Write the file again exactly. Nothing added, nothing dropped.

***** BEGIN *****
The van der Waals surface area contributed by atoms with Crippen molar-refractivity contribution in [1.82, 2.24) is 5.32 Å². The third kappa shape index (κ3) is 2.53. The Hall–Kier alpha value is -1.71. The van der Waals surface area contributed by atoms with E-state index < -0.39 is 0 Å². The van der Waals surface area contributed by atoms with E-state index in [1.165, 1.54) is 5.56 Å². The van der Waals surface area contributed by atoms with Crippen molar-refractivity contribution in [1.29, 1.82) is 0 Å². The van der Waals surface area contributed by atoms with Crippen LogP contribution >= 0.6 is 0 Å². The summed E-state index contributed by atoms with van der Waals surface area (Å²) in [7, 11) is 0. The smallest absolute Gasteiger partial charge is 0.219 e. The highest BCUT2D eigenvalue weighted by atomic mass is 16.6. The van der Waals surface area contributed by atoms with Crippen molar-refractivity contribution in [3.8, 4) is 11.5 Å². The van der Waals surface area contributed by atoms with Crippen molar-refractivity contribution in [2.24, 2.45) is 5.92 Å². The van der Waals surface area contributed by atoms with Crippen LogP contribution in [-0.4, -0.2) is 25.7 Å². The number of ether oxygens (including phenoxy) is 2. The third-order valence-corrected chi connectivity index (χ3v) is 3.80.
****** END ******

The van der Waals surface area contributed by atoms with Crippen molar-refractivity contribution in [1.82, 2.24) is 5.32 Å². The third kappa shape index (κ3) is 2.53. The Hall–Kier alpha value is -1.71. The van der Waals surface area contributed by atoms with E-state index < -0.39 is 0 Å². The van der Waals surface area contributed by atoms with E-state index in [1.165, 1.54) is 5.56 Å². The van der Waals surface area contributed by atoms with Crippen molar-refractivity contribution in [1.29, 1.82) is 0 Å². The van der Waals surface area contributed by atoms with Crippen LogP contribution >= 0.6 is 0 Å². The summed E-state index contributed by atoms with van der Waals surface area (Å²) in [7, 11) is 0. The smallest absolute Gasteiger partial charge is 0.219 e. The highest BCUT2D eigenvalue weighted by atomic mass is 16.6. The van der Waals surface area contributed by atoms with Crippen molar-refractivity contribution in [3.8, 4) is 11.5 Å². The van der Waals surface area contributed by atoms with Crippen molar-refractivity contribution in [2.24, 2.45) is 5.92 Å². The van der Waals surface area contributed by atoms with Crippen LogP contribution in [-0.4, -0.2) is 25.7 Å². The number of ether oxygens (including phenoxy) is 2. The third-order valence-corrected chi connectivity index (χ3v) is 3.80.